A level Biology exam revision resources written by A level Examiners


It is simplistic to think about the transport function of blood only in terms of respiratory gases. Blood is a transport medium, it is the fluid that circulates through the cardiovascular system bringing metabolites to tissues and removing waste materials. Many substances are dissolved in the plasma and transported around the body in the blood, these include

  • sugars
  • amino acids
  • fatty acids and glycerol
  • hormones
  • nitrogenous waste
  • mineral ions

The two main respiratory gases oxygen and carbon dioxide are both transported by the blood but in different ways. In order to examine how these gases are transported in the blood it is essential to understand the units that their concentration is measured in. Gas concentrations are often defined by their partial pressure. Essentially it is a measure of the concentration of the gas in a mixture of gases or solution. It is written in shorthand as P and is measured in kilopascals (kPa).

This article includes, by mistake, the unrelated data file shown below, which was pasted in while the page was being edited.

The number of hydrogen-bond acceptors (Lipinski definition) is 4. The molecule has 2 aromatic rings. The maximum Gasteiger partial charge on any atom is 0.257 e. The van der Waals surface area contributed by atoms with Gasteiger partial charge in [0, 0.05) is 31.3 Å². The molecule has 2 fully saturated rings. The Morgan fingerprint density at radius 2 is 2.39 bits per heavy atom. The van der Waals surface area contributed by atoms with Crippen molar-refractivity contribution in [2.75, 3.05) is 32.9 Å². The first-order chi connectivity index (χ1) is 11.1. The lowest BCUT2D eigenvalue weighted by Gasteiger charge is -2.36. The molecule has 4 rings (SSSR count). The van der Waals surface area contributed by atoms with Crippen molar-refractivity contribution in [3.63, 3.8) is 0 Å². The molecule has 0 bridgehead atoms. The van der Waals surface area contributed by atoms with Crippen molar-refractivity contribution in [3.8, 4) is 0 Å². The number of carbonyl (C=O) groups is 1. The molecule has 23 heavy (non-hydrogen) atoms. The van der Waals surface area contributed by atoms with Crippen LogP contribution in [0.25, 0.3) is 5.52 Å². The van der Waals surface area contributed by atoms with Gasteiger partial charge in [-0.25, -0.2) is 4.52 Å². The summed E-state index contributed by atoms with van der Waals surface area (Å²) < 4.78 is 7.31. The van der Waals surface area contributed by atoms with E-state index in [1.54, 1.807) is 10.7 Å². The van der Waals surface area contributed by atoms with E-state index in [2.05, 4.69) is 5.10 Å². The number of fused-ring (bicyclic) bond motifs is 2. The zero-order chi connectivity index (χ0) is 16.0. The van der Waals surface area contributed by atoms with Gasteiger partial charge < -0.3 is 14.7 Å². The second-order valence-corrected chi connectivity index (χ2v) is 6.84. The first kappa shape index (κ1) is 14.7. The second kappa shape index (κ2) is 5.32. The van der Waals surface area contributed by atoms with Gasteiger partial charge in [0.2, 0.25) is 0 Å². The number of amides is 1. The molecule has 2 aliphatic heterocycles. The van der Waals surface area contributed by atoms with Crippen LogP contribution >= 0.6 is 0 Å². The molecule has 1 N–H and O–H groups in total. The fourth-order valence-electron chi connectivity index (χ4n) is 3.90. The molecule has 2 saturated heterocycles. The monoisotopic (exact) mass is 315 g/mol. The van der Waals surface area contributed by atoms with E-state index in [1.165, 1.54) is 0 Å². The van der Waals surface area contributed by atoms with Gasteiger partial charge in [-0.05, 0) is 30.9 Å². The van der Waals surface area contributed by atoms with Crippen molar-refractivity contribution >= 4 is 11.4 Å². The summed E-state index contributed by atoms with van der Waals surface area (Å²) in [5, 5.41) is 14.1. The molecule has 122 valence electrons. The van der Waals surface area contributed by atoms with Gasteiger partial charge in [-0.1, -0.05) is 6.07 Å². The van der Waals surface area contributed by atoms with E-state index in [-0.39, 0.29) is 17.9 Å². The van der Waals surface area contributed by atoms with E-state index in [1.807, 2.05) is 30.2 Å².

The transport of carbon dioxide in the blood

Carbon dioxide is transported in the blood in 3 ways:

dissolved in solution in the plasma

bound to haemoglobin

as hydrogen carbonate ions in plasma

The greater solubility of carbon dioxide than oxygen means that up to 5% can be transported in simple solution. When carbon dioxide binds to haemoglobin it forms carbamino compounds forms (the carbon dioxide combines with the globin portion of haemoglobin). Both these methods of transport are minor and learning should be concentrated on the next and most important method.

Most carbon dioxide is transported in the blood as hydrogencarbonate ions. These are produced by a reaction which proceeds in two stages. The reaction is shown below

carbon dioxide + water carbonic acid hydrogen ion + hydrogencarbonate ion

CO2 + H2O H2CO3 H+ + HCO3-

The first stage of this reaction is catalysed by the enzyme carbonic anhydrase which is present in high concentration inside red blood cells so this reaction normally occurs inside red blood cells.

The second stage (disassociation) occurs immediately. The hydrogencarbonate diffuses out of the red blood cells into the plasma, the hydrogen ions are taken up by the haemoglobin within red blood cells (i.e. they are buffered). Chloride ions diffuse into red blood cells to equalise the charge when the hydrogencarbonate leaves, this is known as the chloride shift.

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